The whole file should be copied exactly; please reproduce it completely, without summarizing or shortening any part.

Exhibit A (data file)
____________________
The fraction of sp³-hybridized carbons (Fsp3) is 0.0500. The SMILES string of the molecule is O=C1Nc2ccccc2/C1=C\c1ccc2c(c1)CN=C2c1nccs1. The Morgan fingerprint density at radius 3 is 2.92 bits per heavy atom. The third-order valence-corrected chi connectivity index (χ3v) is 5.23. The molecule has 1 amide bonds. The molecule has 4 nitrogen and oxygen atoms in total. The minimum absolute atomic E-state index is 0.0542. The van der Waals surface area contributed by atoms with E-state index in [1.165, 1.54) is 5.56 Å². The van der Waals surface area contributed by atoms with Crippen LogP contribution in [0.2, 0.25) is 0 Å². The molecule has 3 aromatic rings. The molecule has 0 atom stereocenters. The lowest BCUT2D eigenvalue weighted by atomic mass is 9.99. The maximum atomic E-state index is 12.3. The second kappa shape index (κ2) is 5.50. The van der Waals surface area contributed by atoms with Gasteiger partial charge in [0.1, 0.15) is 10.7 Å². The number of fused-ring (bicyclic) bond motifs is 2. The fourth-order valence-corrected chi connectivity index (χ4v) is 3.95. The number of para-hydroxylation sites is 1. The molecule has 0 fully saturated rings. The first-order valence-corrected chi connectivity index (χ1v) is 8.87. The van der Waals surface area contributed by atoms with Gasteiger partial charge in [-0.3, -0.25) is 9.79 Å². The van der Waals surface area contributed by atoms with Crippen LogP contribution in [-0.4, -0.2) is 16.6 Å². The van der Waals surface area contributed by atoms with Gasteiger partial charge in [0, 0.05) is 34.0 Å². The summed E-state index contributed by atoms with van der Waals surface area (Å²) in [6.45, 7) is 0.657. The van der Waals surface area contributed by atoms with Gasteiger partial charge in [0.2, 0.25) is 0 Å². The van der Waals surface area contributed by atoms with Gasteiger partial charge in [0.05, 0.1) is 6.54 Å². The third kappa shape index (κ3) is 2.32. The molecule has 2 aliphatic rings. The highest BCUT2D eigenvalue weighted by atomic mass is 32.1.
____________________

The fraction of sp³-hybridized carbons (Fsp3) is 0.0500. The SMILES string of the molecule is O=C1Nc2ccccc2/C1=C\c1ccc2c(c1)CN=C2c1nccs1. The Morgan fingerprint density at radius 3 is 2.92 bits per heavy atom. The third-order valence-corrected chi connectivity index (χ3v) is 5.23. The molecule has 1 amide bonds. The molecule has 4 nitrogen and oxygen atoms in total. The minimum absolute atomic E-state index is 0.0542. The van der Waals surface area contributed by atoms with E-state index in [1.165, 1.54) is 5.56 Å². The van der Waals surface area contributed by atoms with Crippen LogP contribution in [0.2, 0.25) is 0 Å². The molecule has 3 aromatic rings. The molecule has 0 atom stereocenters. The lowest BCUT2D eigenvalue weighted by atomic mass is 9.99. The maximum atomic E-state index is 12.3. The second kappa shape index (κ2) is 5.50. The van der Waals surface area contributed by atoms with Gasteiger partial charge in [0.1, 0.15) is 10.7 Å². The number of fused-ring (bicyclic) bond motifs is 2. The fourth-order valence-corrected chi connectivity index (χ4v) is 3.95. The number of para-hydroxylation sites is 1. The molecule has 0 fully saturated rings. The first-order valence-corrected chi connectivity index (χ1v) is 8.87. The van der Waals surface area contributed by atoms with Gasteiger partial charge in [-0.3, -0.25) is 9.79 Å². The van der Waals surface area contributed by atoms with Crippen LogP contribution in [-0.4, -0.2) is 16.6 Å². The van der Waals surface area contributed by atoms with Gasteiger partial charge in [0, 0.05) is 34.0 Å². The summed E-state index contributed by atoms with van der Waals surface area (Å²) in [6.45, 7) is 0.657. The van der Waals surface area contributed by atoms with Gasteiger partial charge in [0.2, 0.25) is 0 Å². The van der Waals surface area contributed by atoms with Gasteiger partial charge in [0.05, 0.1) is 6.54 Å². The third kappa shape index (κ3) is 2.32. The molecule has 2 aliphatic rings. The highest BCUT2D eigenvalue weighted by atomic mass is 32.1.